As a historian I don’t now-cast or armchair quarterback current events. But I can guide people to sources that will help them form their own understanding of what is happening. I’ve been spending significant time each day sifting through major news outlets, Facebook, Twitter, Reddit, and the blogosphere in an effort to keep up with the crisis and pass the worthwhile nuggets on to friends and colleagues. This experience has given me some perspective on the perilous and empowering ways that the media and social media of our global community shape our lived experience and the history we are making.  The shelf-life of some of these resources may be brief, so I’ll keep the following recommendations and observations short:

1)  Traditional news outlets can obscure more than clarify.

Examples:  Stephen Cohen’s controversial defense of Putin’s actions on CNN and a New York Times op-ed connecting his agenda to nineteenth and twentieth-century Russian religious philosophers on March 3.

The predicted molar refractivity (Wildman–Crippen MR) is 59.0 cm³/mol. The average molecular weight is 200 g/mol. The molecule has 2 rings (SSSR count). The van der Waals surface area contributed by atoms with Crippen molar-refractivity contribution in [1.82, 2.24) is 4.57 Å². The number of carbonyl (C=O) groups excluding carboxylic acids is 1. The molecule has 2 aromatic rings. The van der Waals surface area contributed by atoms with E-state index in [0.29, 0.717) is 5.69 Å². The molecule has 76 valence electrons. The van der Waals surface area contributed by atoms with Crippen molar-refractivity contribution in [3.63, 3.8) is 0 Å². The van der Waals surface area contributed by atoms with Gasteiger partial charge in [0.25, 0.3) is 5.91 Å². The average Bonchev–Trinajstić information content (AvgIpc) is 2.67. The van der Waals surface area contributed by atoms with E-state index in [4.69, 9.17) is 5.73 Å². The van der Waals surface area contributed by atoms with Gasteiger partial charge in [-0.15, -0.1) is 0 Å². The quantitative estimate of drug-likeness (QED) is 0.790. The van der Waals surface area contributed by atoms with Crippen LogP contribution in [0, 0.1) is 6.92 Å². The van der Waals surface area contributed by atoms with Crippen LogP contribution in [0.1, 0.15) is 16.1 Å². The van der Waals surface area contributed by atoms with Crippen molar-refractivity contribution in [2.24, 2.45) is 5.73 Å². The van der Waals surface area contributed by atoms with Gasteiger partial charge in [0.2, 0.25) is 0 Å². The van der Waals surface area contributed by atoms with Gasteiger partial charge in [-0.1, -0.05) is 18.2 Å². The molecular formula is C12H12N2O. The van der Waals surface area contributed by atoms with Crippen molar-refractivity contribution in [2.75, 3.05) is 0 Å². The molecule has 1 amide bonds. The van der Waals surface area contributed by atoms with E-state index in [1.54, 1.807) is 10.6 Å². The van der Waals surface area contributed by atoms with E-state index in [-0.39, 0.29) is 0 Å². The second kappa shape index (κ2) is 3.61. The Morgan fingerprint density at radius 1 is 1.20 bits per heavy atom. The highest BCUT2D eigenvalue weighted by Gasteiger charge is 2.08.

2) The magic of the internet puts good (clear, detailed, thoughtful) analysis and background at your fingertips if you know where to look:

Examples: Charles King’s background interview on Crimea on HNN and the fine analysis of how history has shaped the current crisis in “Ukraine, Putin and the West,” published in N+1 on March 4.  There are several good posts on Sean’s Russia Blog as well.

3) Yes, Virginia, there are experts on Ukraine, and we should read what they have to say.